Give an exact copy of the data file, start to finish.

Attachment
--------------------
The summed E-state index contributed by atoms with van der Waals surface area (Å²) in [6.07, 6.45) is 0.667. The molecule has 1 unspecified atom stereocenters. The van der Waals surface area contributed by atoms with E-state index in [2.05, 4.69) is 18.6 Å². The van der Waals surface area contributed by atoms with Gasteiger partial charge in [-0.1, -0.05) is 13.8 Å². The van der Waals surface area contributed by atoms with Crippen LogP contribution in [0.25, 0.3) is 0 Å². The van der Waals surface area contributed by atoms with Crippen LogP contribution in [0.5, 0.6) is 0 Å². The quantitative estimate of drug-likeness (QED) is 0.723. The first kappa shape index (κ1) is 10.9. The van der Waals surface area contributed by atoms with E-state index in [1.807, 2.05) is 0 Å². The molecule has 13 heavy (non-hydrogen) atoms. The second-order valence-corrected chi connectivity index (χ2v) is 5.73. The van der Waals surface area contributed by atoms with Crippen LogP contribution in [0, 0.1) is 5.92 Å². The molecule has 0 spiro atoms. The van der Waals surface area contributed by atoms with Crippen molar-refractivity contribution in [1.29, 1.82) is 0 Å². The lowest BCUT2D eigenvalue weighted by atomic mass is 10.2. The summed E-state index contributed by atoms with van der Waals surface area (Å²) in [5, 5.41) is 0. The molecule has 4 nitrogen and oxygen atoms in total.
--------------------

The summed E-state index contributed by atoms with van der Waals surface area (Å²) in [6.07, 6.45) is 0.667. The molecule has 1 unspecified atom stereocenters. The van der Waals surface area contributed by atoms with E-state index in [2.05, 4.69) is 18.6 Å². The van der Waals surface area contributed by atoms with Gasteiger partial charge in [-0.1, -0.05) is 13.8 Å². The van der Waals surface area contributed by atoms with Crippen LogP contribution in [0.25, 0.3) is 0 Å². The van der Waals surface area contributed by atoms with Crippen LogP contribution in [0.5, 0.6) is 0 Å². The quantitative estimate of drug-likeness (QED) is 0.723. The first kappa shape index (κ1) is 10.9. The van der Waals surface area contributed by atoms with E-state index in [1.807, 2.05) is 0 Å². The molecule has 13 heavy (non-hydrogen) atoms. The second-order valence-corrected chi connectivity index (χ2v) is 5.73. The van der Waals surface area contributed by atoms with Crippen LogP contribution in [0, 0.1) is 5.92 Å². The molecule has 0 spiro atoms. The van der Waals surface area contributed by atoms with Crippen molar-refractivity contribution in [1.29, 1.82) is 0 Å². The lowest BCUT2D eigenvalue weighted by atomic mass is 10.2. The summed E-state index contributed by atoms with van der Waals surface area (Å²) in [5, 5.41) is 0. The molecule has 4 nitrogen and oxygen atoms in total.